I'm interested in all possible connections, from theoretical to just brainstormed ideas. And in non-examples as well :)

More on: KM&learning 

  The Downside of Knowledge Management

Came from Roland Tanglao: KLogs

The Downside of Knowledge Management. (SOURCE:"aklogapart")-This is all very true but k-logging is so compelling that if one person (who isn't necesarily so senior) passionately k-logs then I think this is enough to get an enlightened organization over the tipping point. If this doesn't happen, then perhaps it's time to find an more enlightened organization! A successful KM initiative needs:
* a compelling reason why each employee should buy in - rewards are called for

I like the ideas, but presentation is a bit difficut for me. Would cite it myself (bold is mine):

A successful KM initiative needs:

  • a compelling reason why each employee should buy in - rewards are called for training so that everyone appreciates the value of context. You want to tell me about SOAP, DRM, XYZ? Fine, but tell me what they are first or give me pointers. Do it every day because I won't retain much faith in KM if I have to search back three months through your blog to try to figure out what you're talking about
  • training so that people learn to write for an audience outside their own group of contacts. If I already know what you do I'm less likely to need to read your words of KM wisdom in the first place
  • training so that people understand that most knowledge is specialized. Within an organization most people don't know much about HR, nor about data modeling, nor about Customer Relationship Management, nor about the firm's plans for the next 36 months, nor about debt factoring. Some of this knowledge does not need to be communicated, but some of it does and the people who write about it have to learn to write for an audience that is, in the nicest possible sense, ignorant. When they can do that,  KM becomes truly valuable
  • much better initiation classes than most firms give. How can anyone write for that group over by the far window on the second floor if they don't know what that group over by the far window on the second floor does? If you're a developer and you talk about languages remember that your audience might be the Localization group - to them German is a language and C++ isn't
  • someone VERY senior to champion the KM cause. This person needs to actually read the KM blogs and give feedback. We're talking about a VP, not a Manager or a Director. If they sit back and just let KM happen, it won't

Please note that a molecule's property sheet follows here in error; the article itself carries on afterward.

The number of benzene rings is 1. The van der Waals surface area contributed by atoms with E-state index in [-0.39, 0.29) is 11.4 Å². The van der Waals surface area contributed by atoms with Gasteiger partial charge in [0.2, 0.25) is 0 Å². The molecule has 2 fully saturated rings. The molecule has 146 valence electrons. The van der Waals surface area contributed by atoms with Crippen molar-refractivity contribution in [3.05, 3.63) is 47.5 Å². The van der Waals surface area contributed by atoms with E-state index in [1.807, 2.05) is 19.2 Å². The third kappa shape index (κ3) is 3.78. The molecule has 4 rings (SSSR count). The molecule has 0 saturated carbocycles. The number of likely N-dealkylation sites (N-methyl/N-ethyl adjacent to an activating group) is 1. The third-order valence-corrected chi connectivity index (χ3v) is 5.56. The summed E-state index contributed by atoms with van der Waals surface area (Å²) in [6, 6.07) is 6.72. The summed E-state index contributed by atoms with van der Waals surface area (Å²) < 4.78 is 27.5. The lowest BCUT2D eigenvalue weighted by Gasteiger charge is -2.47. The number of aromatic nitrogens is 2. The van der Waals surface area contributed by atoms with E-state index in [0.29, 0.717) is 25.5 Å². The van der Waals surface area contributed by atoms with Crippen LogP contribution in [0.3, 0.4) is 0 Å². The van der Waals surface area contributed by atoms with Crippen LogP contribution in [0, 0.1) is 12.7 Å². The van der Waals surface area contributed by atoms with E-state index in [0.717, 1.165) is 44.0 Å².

Funny, most of suggestions are to do with training - a couple of new ideas for my collection of "KM/learning synergy".

In fact, probably it's something to do not only with training, but with the whole set of HR/HRD initiatives - from recruitment and appraisal criteria to training, coaching and supporting informal learning networks (the last one is more KM than "HR" :)

Back to the article. Two pieces that I liked most (bold is mine):

Unfortunately there's a more fundamental issue that we have to address. Given a choice people tend not to communicate. Some don't want to share, some feel threatened or diminished by sharing, some fail to understand that most things lose meaning unless they have adequate context, some enjoy a feeling of superiority by talking about their work in a way that others will have difficulty understanding, some get a kick out of doing things but not out of explaining things, some simply lack communication skills. Remember, most offices are political environments. That doesn't help.

Three sides - people who don't want to share, don't have time to share and don't have rights skills. Training could be a solution in the last case... Could be a good idea to suggest an assignment or even a Master project for HRD programme, something like "depeloping KM curriculum" :)

Paradoxically the only people who will automatically use KM are those who would naturally communicate about their work anyway. They're the ones who don't really need it. The people who do need it won't use it without training. There's a lot more to KM than just writing stuff down.

Speaking in change management terms - early adopters will survive by themself :) By the way, it's a good idea to look to the adoption stages in this respect. KM is not much different as any major innovation...


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© Copyright 2002-2007 Lilia Efimova.

This weblog is my learning diary. Sometimes I write about things related to my work, but the views expressed here are personal and do not necessarily reflect the views of my employer.